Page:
British media reports suggested property website Zoopla had called on West Brom to drop Anelka for a gesture regarded in some quarters as anti-Semitic when the club played Everton in the Premier League on Monday.
However, the former France striker took the field and made a lively start before, having failed to score, he was substituted shortly after Diego Lugano equalised for West Brom 15 minutes from time in a 1-1 draw at the Midlands club’s Hawthorns ground.
New West Brom manager Pepe Mel, who saw the build-up to his first game in charge of the club overshadowed by Zoopla’s decision, insisted he’d no problems in working with Anelka.
“I don’t know. I am only head coach,” Mel told Sky Sports when asked about Anelka’s situation.
“He is a good personality. He needs a goal and he will work for me very well,” the Spaniard added after a draw that left his side four points above the relegation zone.
Hours before it became clear whether Anelka would play, Zoopla announced they would not be renewing their reported £3 million ($4.9 million) sponsorship, which runs out at the end of this season.
“In recent weeks we have decided to re-evaluate this sponsorship and as a result we will focus our attention on other marketing activities from the end of the season,” said Lawrence Hall, Zoopla’s head of communications.
However, West Brom tried to downplay the impact of Zoopla’s move by saying they had long been preparing to seek another sponsor.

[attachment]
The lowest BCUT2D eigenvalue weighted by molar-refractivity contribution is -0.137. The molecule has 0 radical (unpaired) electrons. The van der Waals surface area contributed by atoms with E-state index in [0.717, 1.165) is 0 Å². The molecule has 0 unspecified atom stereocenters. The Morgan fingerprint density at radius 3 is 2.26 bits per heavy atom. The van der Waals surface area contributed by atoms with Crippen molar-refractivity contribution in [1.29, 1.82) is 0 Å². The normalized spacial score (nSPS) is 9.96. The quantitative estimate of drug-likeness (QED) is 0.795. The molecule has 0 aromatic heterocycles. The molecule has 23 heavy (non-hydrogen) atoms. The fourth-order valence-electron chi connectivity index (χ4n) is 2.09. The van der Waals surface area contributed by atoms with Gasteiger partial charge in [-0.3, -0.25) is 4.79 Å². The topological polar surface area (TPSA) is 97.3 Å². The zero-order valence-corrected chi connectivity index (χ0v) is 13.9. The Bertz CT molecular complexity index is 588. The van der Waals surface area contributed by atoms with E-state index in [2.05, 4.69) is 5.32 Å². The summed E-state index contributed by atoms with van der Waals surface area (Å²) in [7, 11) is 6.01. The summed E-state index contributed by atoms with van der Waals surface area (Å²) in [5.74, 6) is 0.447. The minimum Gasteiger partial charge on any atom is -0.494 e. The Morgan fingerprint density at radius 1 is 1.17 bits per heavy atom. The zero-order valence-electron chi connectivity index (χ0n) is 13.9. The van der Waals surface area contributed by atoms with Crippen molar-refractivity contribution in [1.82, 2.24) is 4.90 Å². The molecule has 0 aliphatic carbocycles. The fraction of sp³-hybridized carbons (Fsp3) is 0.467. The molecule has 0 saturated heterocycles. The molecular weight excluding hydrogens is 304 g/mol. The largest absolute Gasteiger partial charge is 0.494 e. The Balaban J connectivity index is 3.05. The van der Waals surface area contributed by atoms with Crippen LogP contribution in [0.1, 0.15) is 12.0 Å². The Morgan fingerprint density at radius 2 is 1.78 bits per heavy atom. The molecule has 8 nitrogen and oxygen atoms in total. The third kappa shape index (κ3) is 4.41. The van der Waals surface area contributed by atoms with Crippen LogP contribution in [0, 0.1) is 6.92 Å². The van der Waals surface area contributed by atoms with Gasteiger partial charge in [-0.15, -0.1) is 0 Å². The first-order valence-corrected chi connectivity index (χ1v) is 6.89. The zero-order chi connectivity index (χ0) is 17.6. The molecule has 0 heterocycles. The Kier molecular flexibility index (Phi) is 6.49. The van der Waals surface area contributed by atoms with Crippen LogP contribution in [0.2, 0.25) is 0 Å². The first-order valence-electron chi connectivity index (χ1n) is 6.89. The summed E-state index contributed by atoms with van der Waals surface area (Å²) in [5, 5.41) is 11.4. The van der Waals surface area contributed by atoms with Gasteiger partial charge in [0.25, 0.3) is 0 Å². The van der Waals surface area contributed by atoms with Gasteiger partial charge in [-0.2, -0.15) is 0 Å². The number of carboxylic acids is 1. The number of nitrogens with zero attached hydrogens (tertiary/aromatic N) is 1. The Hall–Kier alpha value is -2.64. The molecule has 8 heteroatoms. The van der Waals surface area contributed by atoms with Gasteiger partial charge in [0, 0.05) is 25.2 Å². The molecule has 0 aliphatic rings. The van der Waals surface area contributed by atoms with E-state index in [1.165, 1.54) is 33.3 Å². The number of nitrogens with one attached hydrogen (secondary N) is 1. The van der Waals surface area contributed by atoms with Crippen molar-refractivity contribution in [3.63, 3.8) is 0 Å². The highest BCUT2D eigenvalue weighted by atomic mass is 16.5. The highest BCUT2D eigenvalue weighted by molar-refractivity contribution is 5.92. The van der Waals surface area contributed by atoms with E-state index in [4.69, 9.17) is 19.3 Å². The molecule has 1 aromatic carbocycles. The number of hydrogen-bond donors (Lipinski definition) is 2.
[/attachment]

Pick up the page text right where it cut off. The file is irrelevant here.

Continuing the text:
“West Bromwich Albion has been fully aware since the sponsorship agreement came into force in June 2012 that its partnership with Zoopla could expire this summer and therefore has been planning accordingly,” a club statement said.
“Zoopla has today (Monday) informed the club in writing that it does not wish to extend its sponsorship deal. The club will now actively seek a new official sponsor for next season.”
Anelka, 34, sparked a media storm last month when he celebrated the first of his two goals in West Brom’s 3-3 league draw at West Ham United by putting one arm across his chest and straightening the other in a gesture interpreted by some as anti-Semitic.
The ‘quenelle’, popularised by French comedian Dieudonne M’bala M’bala, has been described by critics in France as an ‘inverted Nazi salute’, but Anelka has insisted that it was merely “a dedication” to the comic.
M’bala M’bala, better known simply as Dieudonne, says the gesture is anti-establishment and not anti-Semitic.
Earlier this month, England’s governing Football Association (FA) said no decision on whether Anelka would face disciplinary action would be announced until this Monday, January 20, at the earliest, a move which saw the FA criticised by anti-discrimination group Kick it Out for the time it was taking.
With no new announcement forthcoming, UK media reported the FA would publicise its decision on Tuesday.
Under new rules introduced last May, Anelka faces a minimum five-match ban if the FA decides he is guilty of discrimination.
If Anelka is banned, Albion could find themselves without two forwards following Friday’s transfer of Shane Long to Premier League rivals Hull City, and with little time to bring in a replacement before the January window shuts.